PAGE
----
As we enter the stressful holiday season I hope that many of you have had a chance to check out the the Stoic Week 2013 materials put together by the psychology and philosophy departments at Exeter University. If you haven’t, take a few minutes to read their excellent Stoic Week Handbook, which provides an introduction to stoicism as well as some practical exercises.
The handbook has just about the best summary of Stoicism I’ve read:
The best way to approach life, the Stoics suggest, is to think of oneself as an archer who does his or her best to fire the arrow well but accepts that once it has flown it may be blown off course and miss the target. In this analogy, our intentions are like preparing to fire the arrow, but the outcome of our actions, like hitting the target, is beyond our control and partly the result of external events.
And debunks one of the common myths:
In the popular imagination a Stoic is someone who denies or represses their emotions in a potentially unhealthy way. This is largely just a widespread misconception, though. The real Stoic position is different from this in a number of ways. The central claim the Stoics make is that our emotions are ultimately the product of judgements we make. If we feel fear it is because we have judged that something terrible might be about to happen to us. If we feel anger it is because we have judged that something bad is happening to us right now.
The Stoics do not suggest that we should repress or deny these – instead they want to show us how we can uproot these sorts of unpleasant emotions altogether. This is something we can do, the Stoics say, because these emotions are the product of our judgements about what is good and bad in life. Change the judgements and you will change the emotions. Our emotions are typically within our control, even if it might not feel like it some of the time.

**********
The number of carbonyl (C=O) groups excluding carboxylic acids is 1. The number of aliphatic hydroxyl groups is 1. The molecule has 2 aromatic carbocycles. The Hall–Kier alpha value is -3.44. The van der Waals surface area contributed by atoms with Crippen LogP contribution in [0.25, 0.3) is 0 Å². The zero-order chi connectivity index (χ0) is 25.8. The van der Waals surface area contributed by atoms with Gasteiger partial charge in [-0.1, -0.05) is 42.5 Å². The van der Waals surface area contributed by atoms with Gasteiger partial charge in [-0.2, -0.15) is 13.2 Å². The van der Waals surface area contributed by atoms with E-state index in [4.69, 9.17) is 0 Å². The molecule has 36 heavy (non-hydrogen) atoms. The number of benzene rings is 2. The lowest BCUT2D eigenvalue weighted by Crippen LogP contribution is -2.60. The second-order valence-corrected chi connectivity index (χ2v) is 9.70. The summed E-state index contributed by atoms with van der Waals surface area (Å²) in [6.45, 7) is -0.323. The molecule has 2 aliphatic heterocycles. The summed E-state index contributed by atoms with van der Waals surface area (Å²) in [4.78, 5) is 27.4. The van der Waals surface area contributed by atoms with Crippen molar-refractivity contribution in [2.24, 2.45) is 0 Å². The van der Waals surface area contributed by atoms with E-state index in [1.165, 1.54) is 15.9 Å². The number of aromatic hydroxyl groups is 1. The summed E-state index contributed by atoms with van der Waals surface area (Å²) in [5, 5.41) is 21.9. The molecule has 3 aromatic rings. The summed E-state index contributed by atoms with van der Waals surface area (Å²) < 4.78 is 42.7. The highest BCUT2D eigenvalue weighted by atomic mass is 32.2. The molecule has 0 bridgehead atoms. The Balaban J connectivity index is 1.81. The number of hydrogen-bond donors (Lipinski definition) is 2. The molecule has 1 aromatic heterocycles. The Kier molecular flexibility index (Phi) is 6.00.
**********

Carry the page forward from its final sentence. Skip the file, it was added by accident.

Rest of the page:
The Stoics were systems thinkers,
The cosmos is like a single living being. Like all other living beings it is in a continual process of change. So, when facing the world we ought to see ourselves as part of it. We are but one small component or element within a much larger entity. We are not the centre of the world and it is not all about us. The larger process of change, growth, and decay that take place in Nature are inevitable and ultimately out of our control. There is nothing to be gained from trying to resist these larger processes and resisting them produces frustration, anger, and disappointment. Instead, we ought to embrace Nature on its own terms and accept our place within it as limited, finite beings, with limited power and a limited lifespan – but also as parts of something much greater than us.
The Handbook concludes with some short daily exercises.
It’s been a hectic week here at the Root Simple compound and the Stoic Week Handbook arrived just in time.